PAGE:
of the Year
By Bobby Bush
Life doesn’t often afford second chances and I wasn’t about to waste mine. Here I was
again in Denver, the guest of Wynkoop Brewing Company, participating, as I did last
year, as one of three finalists in a national search for the 1998 Beerdrinker of the Year.
Wynkoop, in case you don’t know, lays claim to the title of “World’s Biggest Brewpub”
and was Colorado’s first brewpub.
To many people, the title of head beerdrinker doesn’t necessarily instill visions of
honor. Thankfully, this contest doesn’t deal in quantity of beer consumed or chugging
speed, but instead is a search for a person well versed in many aspects of beer and
brewing. Applicants from across the country submitted resumes (limited this year to four
pages, primarily because my submission last year ran over 250 pages) describing their
knowledge, experience and love of beer. From the resumes, a dozen semi-finalists were
selected by Wynkoop’s staff. This year the group was geographically diverse, from
Massachusetts to Washington state, with two contestants each from Colorado, New
Jersey and North Carolina. After viewing all 12 resumes, a select team of beer writers and
industry insiders thinned the list to three finalists who meet at Wynkoop on January 31.
This year’s finalists included Cornelia Corey, a feisty beer enthusiast and the
contest’s first female finalist, from Clemmons, NC; Steve Pawlowski, Roselle Park, NJ’s
near-klepto breweriana collector and longtime beer list keeper; and yours truly, a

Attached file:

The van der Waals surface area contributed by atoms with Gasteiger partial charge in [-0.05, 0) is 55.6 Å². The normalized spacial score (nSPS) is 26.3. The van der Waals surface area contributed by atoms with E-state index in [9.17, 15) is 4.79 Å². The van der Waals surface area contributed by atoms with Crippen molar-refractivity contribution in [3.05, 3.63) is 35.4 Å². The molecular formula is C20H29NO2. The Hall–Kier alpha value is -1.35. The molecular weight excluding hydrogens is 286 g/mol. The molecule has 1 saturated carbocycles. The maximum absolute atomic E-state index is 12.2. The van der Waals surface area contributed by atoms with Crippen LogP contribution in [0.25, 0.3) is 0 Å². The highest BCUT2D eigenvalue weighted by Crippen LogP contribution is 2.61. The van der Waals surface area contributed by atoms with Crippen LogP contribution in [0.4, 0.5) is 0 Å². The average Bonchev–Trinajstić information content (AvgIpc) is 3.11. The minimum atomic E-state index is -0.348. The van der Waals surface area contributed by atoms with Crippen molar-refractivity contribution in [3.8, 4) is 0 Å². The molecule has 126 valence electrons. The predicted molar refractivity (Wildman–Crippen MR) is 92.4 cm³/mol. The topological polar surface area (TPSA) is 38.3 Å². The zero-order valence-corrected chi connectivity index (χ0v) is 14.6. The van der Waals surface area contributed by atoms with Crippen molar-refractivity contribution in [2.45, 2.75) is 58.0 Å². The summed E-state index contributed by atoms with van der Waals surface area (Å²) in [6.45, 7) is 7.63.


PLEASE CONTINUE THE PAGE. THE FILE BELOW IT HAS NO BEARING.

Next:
knowledge-and-beer-thirsty brewpub fiend from dear old Hickory, NC. Two southerners
and a damn yankee- almost a repeat of last year’s two NJ and one NC boy.
The National Finals have changed a bit from last year’s interview-only contest,
when I failed to win the crown. Now conducted more like a game show, where five
black-robed and white-wigged judges asked questions of us panelists, the program began
with a weigh in, for part of the victor’s spoils was his or her weight in Wynkoop’s
Railyard Ale. Following our two minute introductory speeches, for the next two hours we
were on stage, responding to inquiries of general and specific nature from the
knowledgeable judges. What’s the oldest operating brewery? Are women discriminated
against in beer drinking? How do you feel about contract-brewed beers? How could beer
help Bill Clinton in his current sex scandal? Hey, this was supposed to be fun. And it
Wynkoop publicist Lew Cady had, once again, lined up a stellar group of judges.
John Hickenlooper, Wynkoop’s fabled owner, was included, of course, as were Denver
Post columnist Dick Kreck; Rocky Mountain News scribe Norm Clarke; Sharon Mowry
of the Great American Beer Festival and the World Beer Cup; and Rebecca Bradford,
who works for the GABF and All About Beer magazine.
After three grueling rounds of grilling, the now weary threesome retired to
different sections of Wynkoop’s large upstairs bar for up-close-and-personal sessions with
the judges. Following another round of judges inquisitions, we each were allowed one
minute for closing remarks. With beer in hand, the judges, retired to their chamber to
determine the beerdrinker honoree.
Deliberations were swift. Returning to his podium, Judge Hickenlooper thanked
the finalists, acknowledging their level of extreme beeriness, before anointing your humble
Suds Brewer with the coveted moniker- 1998 BEERDRINKER OF THE YEAR.
Hearty congratulations offered. Lights flashing, photos of all were taken. It was
practically like a family reunion breaking up until next year. Cady treated us all to dinner
in Wynkoop’s main floor restaurant. But the night was too young to call it a day, so we
visited a couple of Denver’s famed beer bars before extending so-longs and farewells.
So what did I get for nearly eight years of study and preparation besides an even
bigger head? Plenty. Wynkoop paid for the flight to Denver and two night’s hotel stay,
finalists and winner’s t-shirts, an XXL winner’s sweat shirt, my name permanently etched
on a plaque proudly displayed in Wynkoop’s main bar, national notoriety and EIGHT
CASES OF BEER. My one regret is that I didn’t weight more.
This article first appeared in Focus, a weekly paper published in Hickory, North Carolina.
© Bobby Bush